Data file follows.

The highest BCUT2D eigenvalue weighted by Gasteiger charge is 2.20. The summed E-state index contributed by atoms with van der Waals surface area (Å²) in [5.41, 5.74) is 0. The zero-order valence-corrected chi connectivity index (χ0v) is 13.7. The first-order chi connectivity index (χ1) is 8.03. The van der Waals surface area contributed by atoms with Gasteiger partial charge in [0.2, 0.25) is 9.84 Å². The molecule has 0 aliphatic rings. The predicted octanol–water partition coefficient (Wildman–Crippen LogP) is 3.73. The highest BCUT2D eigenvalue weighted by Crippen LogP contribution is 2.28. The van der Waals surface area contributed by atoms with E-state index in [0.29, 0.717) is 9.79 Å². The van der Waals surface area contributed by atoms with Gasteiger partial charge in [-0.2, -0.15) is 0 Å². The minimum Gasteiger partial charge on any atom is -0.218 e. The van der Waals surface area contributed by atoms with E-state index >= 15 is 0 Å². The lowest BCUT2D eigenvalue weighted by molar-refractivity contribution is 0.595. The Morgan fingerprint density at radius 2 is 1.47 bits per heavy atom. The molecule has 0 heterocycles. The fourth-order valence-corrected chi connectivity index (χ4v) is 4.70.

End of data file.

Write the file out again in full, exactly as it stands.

The highest BCUT2D eigenvalue weighted by Gasteiger charge is 2.20. The summed E-state index contributed by atoms with van der Waals surface area (Å²) in [5.41, 5.74) is 0. The zero-order valence-corrected chi connectivity index (χ0v) is 13.7. The first-order chi connectivity index (χ1) is 8.03. The van der Waals surface area contributed by atoms with Gasteiger partial charge in [0.2, 0.25) is 9.84 Å². The molecule has 0 aliphatic rings. The predicted octanol–water partition coefficient (Wildman–Crippen LogP) is 3.73. The highest BCUT2D eigenvalue weighted by Crippen LogP contribution is 2.28. The van der Waals surface area contributed by atoms with E-state index in [0.29, 0.717) is 9.79 Å². The van der Waals surface area contributed by atoms with Gasteiger partial charge in [-0.2, -0.15) is 0 Å². The minimum Gasteiger partial charge on any atom is -0.218 e. The van der Waals surface area contributed by atoms with E-state index >= 15 is 0 Å². The lowest BCUT2D eigenvalue weighted by molar-refractivity contribution is 0.595. The Morgan fingerprint density at radius 2 is 1.47 bits per heavy atom. The molecule has 0 heterocycles. The fourth-order valence-corrected chi connectivity index (χ4v) is 4.70.